Transit agency to pay $1.3M to victim’s mom
OAKLAND, California — A San Francisco Bay area transit agency has agreed to pay $1.3 million to the mother of a 22-year-old unarmed black man who was fatally shot by a white transit officer in 2009.
John Burris, the family attorney for Oscar Grant, says Bay Area Rapid Transit reached the settlement with Wanda Johnson last week.
The settlement resolves a $50 million wrongful death and civil rights lawsuit filed by Grant’s family against BART.
Last year the agency agreed to pay $1.5 million to the mother of Grant’s daughter.
Former BART officer Johannes Mehserle was convicted of involuntary manslaughter for fatally shooting Grant on an Oakland train station platform on New Year’s Day in 2009.
Mehserle was released earlier this month after serving one year in jail.
Civil rights data shows unequal educational access
Federal education officials say schools serving mostly black students are more likely to have inexperienced teachers than those largely serving whites, and few school districts have pre-kindergarten programs targeting low-income students.
U.S. Education Secretary Arne Duncan says the data shows that too many students are not getting access to classes and opportunities needed to be successful.
The information released last week is part of the Civil Rights Data Collection. More than 72,000 schools were surveyed on topics like access to rigorous classes and whether districts have written anti-discrimination policies.
Among the findings: Schools serving mainly black students were twice as likely as those primarily serving white students to have teachers with just a year or two of experience. Also, just 22 percent of districts had a pre-kindergarten program targeting low-income children.
Group in Mass. begins effort to recall mayor
Critics of Lawrence Mayor William Lantigua say they’ll try again to submit recall petitions after their first attempt was thwarted by faulty wording.
The group “It’s Your Right” submitted two petitions with the signatures of 150 registered voters to the city clerk last Thursday. But the petitions contained different wording — one offering a detailed explanation for why Lantigua should be recalled, the other only a brief, two-sentence explanation.
City Clerk William Maloney said the petitions have to be consistent.
The group’s organizer, the Rev. Edwin Rodriguez, told the Eagle Tribune he was disappointed by the setback but plans to return to City Hall to start the process anew.
Lantigua, the state’s first elected Latino mayor, is reportedly the target of a corruption investigation and fundraising probe. He’s also come under fire for police and firefighter layoffs.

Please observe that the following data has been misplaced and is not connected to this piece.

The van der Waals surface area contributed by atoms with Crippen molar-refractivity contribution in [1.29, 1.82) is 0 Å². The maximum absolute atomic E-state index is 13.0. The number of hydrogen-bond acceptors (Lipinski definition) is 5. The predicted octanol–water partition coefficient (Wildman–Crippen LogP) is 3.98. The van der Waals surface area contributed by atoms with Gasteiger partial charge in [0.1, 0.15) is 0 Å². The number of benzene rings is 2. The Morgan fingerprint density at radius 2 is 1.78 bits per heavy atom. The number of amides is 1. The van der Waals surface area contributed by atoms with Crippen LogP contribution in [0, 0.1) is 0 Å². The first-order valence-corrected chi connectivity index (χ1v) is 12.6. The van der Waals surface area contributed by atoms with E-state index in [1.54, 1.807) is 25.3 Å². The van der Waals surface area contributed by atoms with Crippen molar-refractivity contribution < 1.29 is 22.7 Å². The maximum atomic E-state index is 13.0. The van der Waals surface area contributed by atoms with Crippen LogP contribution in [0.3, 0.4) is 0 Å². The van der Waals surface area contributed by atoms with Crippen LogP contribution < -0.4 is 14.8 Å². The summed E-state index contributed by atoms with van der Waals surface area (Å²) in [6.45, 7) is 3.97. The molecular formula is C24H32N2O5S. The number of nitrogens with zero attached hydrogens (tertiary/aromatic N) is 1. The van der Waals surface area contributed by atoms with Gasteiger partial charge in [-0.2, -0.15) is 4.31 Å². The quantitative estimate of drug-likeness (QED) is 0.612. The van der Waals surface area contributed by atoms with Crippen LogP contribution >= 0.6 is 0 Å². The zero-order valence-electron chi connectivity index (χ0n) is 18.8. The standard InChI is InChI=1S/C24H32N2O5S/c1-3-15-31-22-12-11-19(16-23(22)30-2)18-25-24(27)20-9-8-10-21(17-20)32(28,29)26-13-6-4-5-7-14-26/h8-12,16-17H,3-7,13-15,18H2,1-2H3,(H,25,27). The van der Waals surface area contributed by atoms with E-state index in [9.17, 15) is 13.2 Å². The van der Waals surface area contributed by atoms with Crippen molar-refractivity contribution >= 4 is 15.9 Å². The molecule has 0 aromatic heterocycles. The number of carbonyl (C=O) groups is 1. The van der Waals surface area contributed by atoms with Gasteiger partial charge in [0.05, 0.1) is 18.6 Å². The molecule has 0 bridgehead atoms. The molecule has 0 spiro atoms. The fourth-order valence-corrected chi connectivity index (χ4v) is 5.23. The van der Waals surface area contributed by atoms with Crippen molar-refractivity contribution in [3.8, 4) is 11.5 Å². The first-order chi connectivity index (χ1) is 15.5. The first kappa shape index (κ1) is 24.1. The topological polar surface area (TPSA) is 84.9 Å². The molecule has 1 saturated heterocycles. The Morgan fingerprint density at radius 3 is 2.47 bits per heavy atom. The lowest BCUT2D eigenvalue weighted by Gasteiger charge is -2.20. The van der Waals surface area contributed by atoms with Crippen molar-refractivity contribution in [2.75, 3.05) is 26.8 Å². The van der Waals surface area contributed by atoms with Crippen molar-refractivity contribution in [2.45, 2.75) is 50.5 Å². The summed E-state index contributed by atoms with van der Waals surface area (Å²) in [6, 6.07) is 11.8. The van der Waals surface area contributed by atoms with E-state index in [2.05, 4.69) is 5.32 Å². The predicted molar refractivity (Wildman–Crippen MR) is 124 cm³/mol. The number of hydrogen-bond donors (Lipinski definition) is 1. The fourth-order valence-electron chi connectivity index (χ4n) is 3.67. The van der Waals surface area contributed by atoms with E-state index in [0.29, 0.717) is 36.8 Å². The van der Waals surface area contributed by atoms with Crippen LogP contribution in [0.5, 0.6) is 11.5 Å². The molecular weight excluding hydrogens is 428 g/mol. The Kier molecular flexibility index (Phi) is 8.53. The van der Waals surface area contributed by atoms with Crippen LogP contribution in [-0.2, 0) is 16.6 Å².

Mass. Senate approves anti-human trafficking bill
Pimps and others found guilty of trafficking children for sex or forced labor would face life in prison under a bill passed by the Massachusetts Senate.
The anti-human trafficking bill passed last week increases the penalties for human trafficking and for soliciting a prostitute. Under the proposed law, anyone convicted of trafficking would need to register as a sex offender.
The bill would also consider children and others forced into prostitution victims instead of offenders. It would establish a taskforce to investigate and study ways to prevent trafficking and treat victims.
Human rights advocates and law enforcement officials have pushed for such bill for years.
Massachusetts is one of only three states without anti-human trafficking laws.
The bill now moves to Gov. Deval Patrick’s desk for his signature.
It was sponsored by New Bedford Democratic Sen. Mark Montigny.
AG: Mass. schools should report bullying data
A commission headed by Attorney General Martha Coakley is pressing Massachusetts lawmakers to require all schools collect and report annual bullying data as part of the state’s effort to prevent the harassment of students.
The commission is also recommending that schools acknowledge that some categories of students are particularly vulnerable to harassment and that schools encourage the involvement of parents to stop or resolve incidents of bullying.
The recommendations follow the passage last year of a new state law prohibiting bullying on school property and outlawing cyberbullying through e-mail or social media networks.
The law was prompted by the suicides of two students said to be the victims of intense bullying — 11-year-old Springfield resident Carl Walker-Hoover in 2009 and 15-year-old Phoebe Prince, a recent Irish immigrant who was targeted at South Hadley High School.
Mass. courts roll out new video for jurors
Citizens reporting for jury service in Massachusetts will soon be shown a new orientation video that includes commentary by actual jurors.
The 18-minute video is the state’s first new juror orientation video in almost 25 years. It was scheduled to be shown for the first time to potential jurors last week.
The video includes an introduction by Supreme Judicial Court Chief Justice Roderick Ireland, scenes filmed from courts around the state and commentary by judges and actual jurors.
New jurors will learn historical facts about the trial by jury system and information about typical courtroom events they may encounter.
Last year, nearly 246,000 jurors appeared in courthouses around the state for service.